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Mon, 06/11/2012 - 20:50 | Link to Comment reader2010
reader2010's picture

They know lies can become reality if they keep repeating them over and over again.  Nicely said but the proposals won't work, since they have passed all the necessary laws and set up FEMA camps for those that demand the real change.  Instead, give up your Empire citizenship and move out. 

Mon, 06/11/2012 - 20:51 | Link to Comment Michael
Michael's picture

The market will be taken advantage of in whatever state it is in. Quote me on it.

Mon, 06/11/2012 - 21:20 | Link to Comment veyron
veyron's picture

Except when its a market for ... STDs

Tue, 06/12/2012 - 00:16 | Link to Comment Precious
Precious's picture

Capitalism is dead.  For Americans, Greenspan killed it and Bernanke buried it.  

Time to move on.  There are no longer any free markets in the developed world.

There are only pigs telling the rest of the animals on the farm what to do.

Tue, 06/12/2012 - 01:30 | Link to Comment JOYFUL
JOYFUL's picture

..."Capitalism is dead.  For Americans, Greenspan killed it and Bernanke buried it."

Greenspan and the rest of the Koterie of "Objectivist|neo-liberal\neo-con\neo-trot" Khazarian Kooks embalmed "Kapitalism", and then set it loose as the zomby-fied, flesh-eating market manipulatin Monster that roams the Merikan heartland today.

As yu are clearly an aficianado of JRR, please go back and read the parts about the corruption of the Stewards of Gondor and the Kings of Rohan...then yu will better understand the role of the Greenspan and the whisperers*...and who works for whom.

*...'Kolonel House' be in the house when Tolkien set out to document the history of the fallen lands...Kolonel's Special Spices still poison the peeple today, through the ministrations of the usurers and their toadys to-day.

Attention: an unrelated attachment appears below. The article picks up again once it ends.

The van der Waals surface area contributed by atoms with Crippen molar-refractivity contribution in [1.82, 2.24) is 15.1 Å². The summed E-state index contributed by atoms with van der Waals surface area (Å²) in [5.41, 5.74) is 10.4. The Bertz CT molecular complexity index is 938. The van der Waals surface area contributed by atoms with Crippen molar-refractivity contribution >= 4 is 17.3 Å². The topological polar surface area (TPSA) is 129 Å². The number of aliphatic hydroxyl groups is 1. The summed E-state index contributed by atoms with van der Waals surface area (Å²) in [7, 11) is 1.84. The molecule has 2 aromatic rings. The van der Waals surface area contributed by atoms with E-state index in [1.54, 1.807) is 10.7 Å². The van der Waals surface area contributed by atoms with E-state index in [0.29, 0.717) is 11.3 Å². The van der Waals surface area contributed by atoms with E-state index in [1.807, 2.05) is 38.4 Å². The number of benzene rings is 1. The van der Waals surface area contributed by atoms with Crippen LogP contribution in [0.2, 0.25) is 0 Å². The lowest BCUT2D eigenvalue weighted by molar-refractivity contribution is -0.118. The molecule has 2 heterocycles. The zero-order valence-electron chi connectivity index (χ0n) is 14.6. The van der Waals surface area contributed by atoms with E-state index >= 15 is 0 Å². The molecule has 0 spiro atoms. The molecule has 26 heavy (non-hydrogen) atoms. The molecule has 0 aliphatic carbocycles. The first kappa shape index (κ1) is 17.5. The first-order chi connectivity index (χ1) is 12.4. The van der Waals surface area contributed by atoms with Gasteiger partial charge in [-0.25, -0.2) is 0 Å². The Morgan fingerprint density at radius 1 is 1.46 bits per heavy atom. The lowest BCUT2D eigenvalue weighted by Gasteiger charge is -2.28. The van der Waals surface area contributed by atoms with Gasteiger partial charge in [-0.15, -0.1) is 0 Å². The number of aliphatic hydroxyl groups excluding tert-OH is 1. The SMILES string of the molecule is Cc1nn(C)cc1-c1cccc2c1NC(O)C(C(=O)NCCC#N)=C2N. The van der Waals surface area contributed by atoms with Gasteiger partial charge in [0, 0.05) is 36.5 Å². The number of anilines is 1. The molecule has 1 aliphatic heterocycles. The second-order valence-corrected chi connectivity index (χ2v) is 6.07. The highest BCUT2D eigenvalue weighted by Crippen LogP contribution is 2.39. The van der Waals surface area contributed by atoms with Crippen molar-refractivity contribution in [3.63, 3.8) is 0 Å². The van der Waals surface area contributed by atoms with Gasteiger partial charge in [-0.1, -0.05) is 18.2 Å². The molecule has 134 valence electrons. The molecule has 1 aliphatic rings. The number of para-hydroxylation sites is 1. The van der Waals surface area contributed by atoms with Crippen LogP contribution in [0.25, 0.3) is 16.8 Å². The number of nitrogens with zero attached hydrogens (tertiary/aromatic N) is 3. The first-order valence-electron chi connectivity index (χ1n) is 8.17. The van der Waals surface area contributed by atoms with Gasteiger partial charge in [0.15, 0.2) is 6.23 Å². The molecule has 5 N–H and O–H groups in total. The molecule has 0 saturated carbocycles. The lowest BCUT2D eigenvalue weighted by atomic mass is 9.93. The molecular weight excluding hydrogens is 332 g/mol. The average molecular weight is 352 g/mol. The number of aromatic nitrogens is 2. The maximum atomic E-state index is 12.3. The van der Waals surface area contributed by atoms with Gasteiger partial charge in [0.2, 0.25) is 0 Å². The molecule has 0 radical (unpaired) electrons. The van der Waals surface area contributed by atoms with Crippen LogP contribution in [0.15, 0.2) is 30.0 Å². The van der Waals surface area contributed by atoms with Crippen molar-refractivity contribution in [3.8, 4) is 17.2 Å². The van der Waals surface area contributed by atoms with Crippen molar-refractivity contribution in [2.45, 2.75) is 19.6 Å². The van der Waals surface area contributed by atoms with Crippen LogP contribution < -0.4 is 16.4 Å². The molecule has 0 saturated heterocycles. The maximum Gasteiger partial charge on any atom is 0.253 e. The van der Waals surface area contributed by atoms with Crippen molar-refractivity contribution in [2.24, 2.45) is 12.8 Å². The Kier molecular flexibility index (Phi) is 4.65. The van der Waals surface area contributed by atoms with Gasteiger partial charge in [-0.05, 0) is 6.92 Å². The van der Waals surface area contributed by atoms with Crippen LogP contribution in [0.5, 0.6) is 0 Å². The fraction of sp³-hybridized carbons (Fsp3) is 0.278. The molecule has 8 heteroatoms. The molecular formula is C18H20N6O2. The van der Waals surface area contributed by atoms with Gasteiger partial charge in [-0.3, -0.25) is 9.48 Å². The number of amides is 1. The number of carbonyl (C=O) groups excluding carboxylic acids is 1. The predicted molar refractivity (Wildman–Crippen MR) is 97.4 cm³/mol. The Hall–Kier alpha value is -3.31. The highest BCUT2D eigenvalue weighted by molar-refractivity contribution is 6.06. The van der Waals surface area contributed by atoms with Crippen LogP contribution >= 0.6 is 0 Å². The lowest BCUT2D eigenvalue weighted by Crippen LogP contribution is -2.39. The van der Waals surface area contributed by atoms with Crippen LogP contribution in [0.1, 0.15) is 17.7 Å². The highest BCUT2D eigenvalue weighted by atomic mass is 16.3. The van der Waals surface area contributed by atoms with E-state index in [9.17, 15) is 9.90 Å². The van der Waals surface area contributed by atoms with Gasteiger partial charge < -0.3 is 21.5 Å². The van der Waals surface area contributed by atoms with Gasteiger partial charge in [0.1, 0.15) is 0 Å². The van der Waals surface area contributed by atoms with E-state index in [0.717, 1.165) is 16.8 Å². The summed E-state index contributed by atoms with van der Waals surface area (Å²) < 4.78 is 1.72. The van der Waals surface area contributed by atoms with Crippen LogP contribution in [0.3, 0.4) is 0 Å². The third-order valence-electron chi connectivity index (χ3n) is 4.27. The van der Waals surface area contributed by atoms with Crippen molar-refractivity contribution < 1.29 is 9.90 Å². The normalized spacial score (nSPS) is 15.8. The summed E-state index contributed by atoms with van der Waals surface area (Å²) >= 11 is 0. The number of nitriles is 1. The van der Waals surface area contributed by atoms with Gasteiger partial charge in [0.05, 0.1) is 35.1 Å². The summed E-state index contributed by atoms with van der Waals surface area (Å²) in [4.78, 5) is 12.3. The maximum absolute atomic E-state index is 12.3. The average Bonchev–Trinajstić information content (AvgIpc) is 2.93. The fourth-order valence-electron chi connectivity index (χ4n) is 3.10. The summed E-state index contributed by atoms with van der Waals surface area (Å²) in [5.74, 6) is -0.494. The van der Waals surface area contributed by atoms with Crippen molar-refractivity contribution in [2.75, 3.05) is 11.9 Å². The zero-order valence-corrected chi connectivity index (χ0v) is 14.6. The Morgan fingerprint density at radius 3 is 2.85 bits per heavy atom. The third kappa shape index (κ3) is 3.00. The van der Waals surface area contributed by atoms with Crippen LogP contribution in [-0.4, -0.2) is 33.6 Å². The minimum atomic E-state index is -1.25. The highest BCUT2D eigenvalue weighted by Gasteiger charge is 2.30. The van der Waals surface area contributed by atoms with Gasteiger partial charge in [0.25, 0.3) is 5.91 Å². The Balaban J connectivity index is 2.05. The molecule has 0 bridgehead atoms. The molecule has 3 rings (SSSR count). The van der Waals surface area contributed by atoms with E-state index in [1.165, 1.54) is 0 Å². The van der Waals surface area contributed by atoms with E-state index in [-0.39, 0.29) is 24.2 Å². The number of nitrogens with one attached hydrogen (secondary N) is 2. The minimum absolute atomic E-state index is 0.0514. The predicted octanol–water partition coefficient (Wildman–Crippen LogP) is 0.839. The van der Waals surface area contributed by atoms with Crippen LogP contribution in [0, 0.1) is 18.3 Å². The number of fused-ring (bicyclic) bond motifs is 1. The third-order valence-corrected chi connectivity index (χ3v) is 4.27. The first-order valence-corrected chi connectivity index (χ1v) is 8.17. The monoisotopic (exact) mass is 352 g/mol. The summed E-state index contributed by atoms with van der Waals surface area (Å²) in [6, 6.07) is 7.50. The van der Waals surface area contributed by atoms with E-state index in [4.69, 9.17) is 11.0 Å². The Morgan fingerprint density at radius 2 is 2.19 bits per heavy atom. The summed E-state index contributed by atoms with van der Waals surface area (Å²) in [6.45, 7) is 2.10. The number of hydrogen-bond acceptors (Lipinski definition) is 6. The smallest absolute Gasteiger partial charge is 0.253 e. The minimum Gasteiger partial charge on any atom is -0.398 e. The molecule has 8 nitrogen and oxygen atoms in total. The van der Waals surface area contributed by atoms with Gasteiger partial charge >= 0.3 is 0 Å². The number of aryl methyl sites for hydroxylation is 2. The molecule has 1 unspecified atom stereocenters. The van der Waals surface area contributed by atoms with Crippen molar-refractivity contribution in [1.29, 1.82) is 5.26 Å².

Tue, 06/12/2012 - 06:40 | Link to Comment TWSceptic
TWSceptic's picture

"Capitalism is dead.  For Americans, Greenspan killed it and Bernanke buried it.  "

 

They raped it, tortured it, killed it, urinated on the corpse, buried it, dug it back up, put their hand in the back of the head and made it dance, and then told everyone it's alive!

Mon, 06/11/2012 - 22:26 | Link to Comment bagehot99
bagehot99's picture

Markets ARE efficient when a buyer with a commodity to sell offers his good for sale to all comers. The buyers set the price efficiently. Financial markets are not even slightly the same, and they are manipulated mercilessly. They are rigged to benefit large, connected players at the expense of, umm, everybody else. HFT should be illegal. It has NOTHING to do with buying and selling goods on an open market, and everything to do with making big players bigger through technology investments that ordinary Americans cannot make.

Tue, 06/12/2012 - 02:36 | Link to Comment JOYFUL
JOYFUL's picture

Another mistaken assumption piled onto a massive slag heap of cherished myths...of the Santa Clause variety. There is no firewall between the 'financial' markets and commodity markets, or any other markets/ they're all phony, all rigged, and all belief in the sanctity of any 'markets' is  ideologically driven wishful thinking.

'Markets ARE efficient when a buyer with a commodity to sell offers his good for sale to all comers. The buyers set the price efficiently.'